The Creative EXPO Taiwan (CET) is back for another year, with the enormous fair spread among three venues in Taipei: Huashan 1914 Creative Park, Songshan Cultural Creative Park and Taipei Expo Park.
Handmade leather bags and wooden furniture, cosmetics and perfume, custom lamps and designer clocks are among the staggering variety of objects and items that will be displayed until Sunday (be sure to check out the “exhibitor’s list” on the Chinese and English-language Web site, with links to the individual businesses).
Huashan has three areas, including Crafts Live, which features artisans from Taiwan and Japan, Crafts Local, which focuses on creators from throughout Taiwan that display mastery in their chosen field and Crafts Now, which has attracted exhibitors from Thailand and Burkina Faso, and includes an international forum that will introduce the latest domestic and global creative trends such as cultural experiments.
Photo: courtesy of Tai Glass Studio
The Technology/Life Pavilion, Taiwan & Japan Materials Exhibition, and Demo Room can be found at the Songshan Cultural and Creative Park, showcasing the innovative power of Taiwan’s design industry. Expo Dome not only has attracted exhibitors from Hong Kong, Talent100 also features 100 emerging image artists from throughout the globe.
■ Huashan 1914 Creative Park (華山1914), 1, Bade Rd Sec 1, Taipei City (台北市八德路一段1號) hosts the craft section, Cultural and Creative Park (松山文創園區), 133, Guangfu S Rd, Taipei City (台北市光復南路133號) hosts the design section and the Taipei Flora Expo Park (台北花博公園), 1, Yumen Street, Taipei City (台北市玉門街1號) hosts the licensing section. Tours are available between 11am and 6pm. For more information, visit the English Web site (Chinese and English) at www.creativexpo.tw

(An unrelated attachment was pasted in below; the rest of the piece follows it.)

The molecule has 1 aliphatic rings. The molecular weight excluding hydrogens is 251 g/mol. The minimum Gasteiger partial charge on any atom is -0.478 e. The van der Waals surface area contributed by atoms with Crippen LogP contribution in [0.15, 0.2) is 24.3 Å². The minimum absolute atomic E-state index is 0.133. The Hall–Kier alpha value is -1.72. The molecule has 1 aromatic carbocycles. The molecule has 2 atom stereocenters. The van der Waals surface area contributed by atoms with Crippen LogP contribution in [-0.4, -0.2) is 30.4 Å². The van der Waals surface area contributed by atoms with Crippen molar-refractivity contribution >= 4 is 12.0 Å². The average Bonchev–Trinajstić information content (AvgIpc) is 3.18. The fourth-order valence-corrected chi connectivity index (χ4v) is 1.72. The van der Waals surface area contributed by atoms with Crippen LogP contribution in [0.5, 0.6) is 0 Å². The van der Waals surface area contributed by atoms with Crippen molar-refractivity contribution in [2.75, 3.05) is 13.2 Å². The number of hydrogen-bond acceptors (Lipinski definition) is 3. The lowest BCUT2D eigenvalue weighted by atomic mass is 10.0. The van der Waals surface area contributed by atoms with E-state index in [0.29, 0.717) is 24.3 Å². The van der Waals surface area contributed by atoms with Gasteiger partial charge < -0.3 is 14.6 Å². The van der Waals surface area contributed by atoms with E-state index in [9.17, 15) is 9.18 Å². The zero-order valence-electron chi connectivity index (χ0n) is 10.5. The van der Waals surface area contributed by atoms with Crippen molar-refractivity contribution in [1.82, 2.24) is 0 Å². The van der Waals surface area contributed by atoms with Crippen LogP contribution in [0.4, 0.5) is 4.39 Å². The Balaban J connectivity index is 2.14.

■ Open to the public today and tomorrow from 10am to 6pm and Sunday from 10am to 5pm
Taiwan’s rapid economic development between the 1950s and the 1980s is often attributed to rational planning by highly-educated and impartial technocrats. Those who look at history through blue-tinted spectacles argue that, for much of the post-war period, the government was staffed by Chinese who fled China after the Chinese Nationalist Party (KMT) lost the civil war “who had no property interests in Taiwan and no connections with a landlord class,” leaving “the KMT party-state more autonomous from societal influences than governments [elsewhere in East Asia],” writes Gaye Christoffersen in Market Economics and Political Change: Comparing China and Mexico. At the same
It’s impossible to write a book entirely in the Taokas language. There are only about 500 recorded words in the Aboriginal tongue, whose speakers shifted to Hoklo (also known as Taiwanese) generations ago while preserving certain Taokas phrases in their speech. “When I first started recording the language around 1997, I really had to jog the memories of the elders to find anything,” says Liu Chiu-yun (劉秋雲) a member of the Taokas community and a language researcher. The Taokas last month unveiled a picture book, Osubalaki, Balalong Ramut the community’s first-ever commercial publication using the language. The lavishly illustrated book
In his 1958 book, A Nation of Immigrants, then US senator from Massachusetts John F Kennedy wrote the following words: “Little is more extraordinary than the decision to migrate, little more extraordinary than the accumulation of emotions and thoughts which finally lead a family to say farewell to a community where it has lived for centuries, to abandon old ties and familiar landmarks, and to sail across dark seas to a strange land.” As an epithet, the book’s title is commonly associated with America and, in the face of the xenophobic rhetoric that has marked US President Donald Trump’s tenure,
It seems that even the filmmakers don’t know what happened in 49 Days (驚夢49天). After spending too much of the film building up the mystery and constantly introducing confusing elements, they wrap up the film in the last couple of minutes in the laziest way, with the protagonist actually uttering “nobody knows.” That is bloody annoying, having sat through over 90 minutes of disjointed and head-scratching storytelling. Billed as a horror flick featuring the chilling Taoist ritual of guanluoyin (觀落陰), or visiting hell, 49 Days was meant to scare the pants off viewers over Dragon Boat Festival weekend. Horror movies